Survivalist Forum banner
1 - 20 of 108 Posts

·
Banned
Joined
·
1,885 Posts
This is a very vague question..How many people will you be traveling with? How many supplies will you need to carry? How far do you need to travel to get to your BOL? If it's only one person and you have all of your supplies at a BOL, I'd say get an enduro motorcycle. If you have 2,3,4, or more passengers and supplies, you might not fit everyone (+ supplies) in a jeep. You need to give more info...:thumb:
 

·
Registered
Joined
·
404 Posts
Discussion Starter · #3 ·
I should have been more clear, I just mean for you personally in your particular situation.
 

·
Founder
Joined
·
16,867 Posts
Something that has plenty of room, and gets as much gas mileage as possible.

During a hurricane evacuation, its not uncommon to see abandoned cars on the side of the road where people ran out of gas.
 

·
Banned
Joined
·
1,016 Posts
something like that interceptor in mad max...:D:

seriously, people love to hash about with buying a vehicle specifically for "bugging out", when chances are, the vehicles they own now will most likely suffice just fine.

if your planning on moving mass quantities of gear and food/supplies from your home to your bol, then maybe a big full size van.
 

·
Registered
Joined
·
96 Posts
I've been thinking about using my horses as my BoV but don't know much about extended riding, I've been riding my entire life but never the distance that I will need to cover from our home to my BoL. especially now that our horses are getting older (been kept as pets for 12 years now) but it an idea I have been thinking about.
 

·
The Right of the People..
Joined
·
797 Posts
I've been thinking about using my horses as my BoV but don't know much about extended riding, I've been riding my entire life but never the distance that I will need to cover from our home to my BoL. especially now that our horses are getting older (been kept as pets for 12 years now) but it an idea I have been thinking about.
Horses have been used for hundreds of years to travel hundreds of thousands of miles. I would imagine if you kept at an easy pace it wouldnt be a problem with older horses, but dont expect to run the derby.

As for my personal BOV, it would be my 4x4 truck(F-150). Its all I have at the moment and would have to do.
 

·
Registered
Joined
·
116 Posts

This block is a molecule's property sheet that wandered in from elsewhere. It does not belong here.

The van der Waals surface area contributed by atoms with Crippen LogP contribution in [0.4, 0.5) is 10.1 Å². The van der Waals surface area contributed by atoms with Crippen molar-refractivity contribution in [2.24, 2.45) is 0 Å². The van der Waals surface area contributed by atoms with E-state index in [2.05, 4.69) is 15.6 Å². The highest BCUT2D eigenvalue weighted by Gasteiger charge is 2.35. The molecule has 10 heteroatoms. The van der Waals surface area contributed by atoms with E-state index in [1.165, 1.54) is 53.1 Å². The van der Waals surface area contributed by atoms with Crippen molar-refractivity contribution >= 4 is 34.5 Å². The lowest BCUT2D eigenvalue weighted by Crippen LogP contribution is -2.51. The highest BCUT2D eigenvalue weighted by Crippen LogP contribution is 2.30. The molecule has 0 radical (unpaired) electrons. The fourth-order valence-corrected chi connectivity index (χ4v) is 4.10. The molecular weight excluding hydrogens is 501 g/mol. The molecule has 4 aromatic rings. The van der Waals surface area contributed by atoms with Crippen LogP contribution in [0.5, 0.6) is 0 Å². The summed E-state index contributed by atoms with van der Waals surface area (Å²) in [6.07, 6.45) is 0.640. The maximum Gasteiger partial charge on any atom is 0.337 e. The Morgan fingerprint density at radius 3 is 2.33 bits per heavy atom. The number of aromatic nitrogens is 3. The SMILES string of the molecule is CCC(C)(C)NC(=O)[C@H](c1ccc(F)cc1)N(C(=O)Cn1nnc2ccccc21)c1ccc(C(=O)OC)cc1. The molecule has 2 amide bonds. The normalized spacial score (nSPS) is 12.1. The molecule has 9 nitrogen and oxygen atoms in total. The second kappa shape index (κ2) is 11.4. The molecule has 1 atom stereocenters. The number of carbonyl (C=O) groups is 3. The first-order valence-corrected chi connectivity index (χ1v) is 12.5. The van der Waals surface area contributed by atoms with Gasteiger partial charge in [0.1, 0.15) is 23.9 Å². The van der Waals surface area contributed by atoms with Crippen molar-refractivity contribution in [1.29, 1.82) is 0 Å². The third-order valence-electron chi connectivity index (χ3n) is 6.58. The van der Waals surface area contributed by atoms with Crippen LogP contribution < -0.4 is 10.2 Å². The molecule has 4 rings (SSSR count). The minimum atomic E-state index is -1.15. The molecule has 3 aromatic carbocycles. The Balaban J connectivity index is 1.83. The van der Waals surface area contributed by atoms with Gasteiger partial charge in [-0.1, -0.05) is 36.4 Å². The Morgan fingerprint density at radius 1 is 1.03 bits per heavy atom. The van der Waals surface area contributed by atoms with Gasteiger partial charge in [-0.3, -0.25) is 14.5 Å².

I grew up with horses and I agree if you are talking complete breakdown, nothing can beat a horse. If you live in a major city this is not an option and if you have horses you may not need to bug out anyway but they are the best survival transportation. Few vehicles can swim a river or climb major ditches and mountains if the bridges collapse
 

·
Cry havoc..
Joined
·
1,102 Posts
I am starting to look for a full size Ford Bronco as a project BOV. 1985 - 1995 is about right. Have a friend to help advise in EMP protection and replacement parts. Have rebuilt 4 Dodge Ramchargers in the past and it is time for a change. Looking forward to the project. I currently drive a 2001 Ford F150 Sportsbed, with a camper shell. Great truck, but no back seat. Anyone with specific recommendations on the Bronco, let me know. PM is good.

Dave
 

·
Renaissance Man
Joined
·
7,503 Posts
It depends on the situation. And since there are more possible situations, with variables attached to each one that can change minute by minute in any scenario, you need to remain flexible. Be resourceful. Stop thinking there's a one best type of gear for anything. Learn as many ways to handle a problem as practical. The more important the problem, the more solutions you should have.

Because of the wide variety and huge amount of unknowns bugging out, plan A for us is staying put. We will have more resources, better Intel, a higher comfort level, and better physical security. Putting all our stuff in the back of a pickup and heading down the highway has far more potential for losing everything than sitting tight. Obviously, if you are escaping a hurricane or massive wildfire, you may not have much of a choice.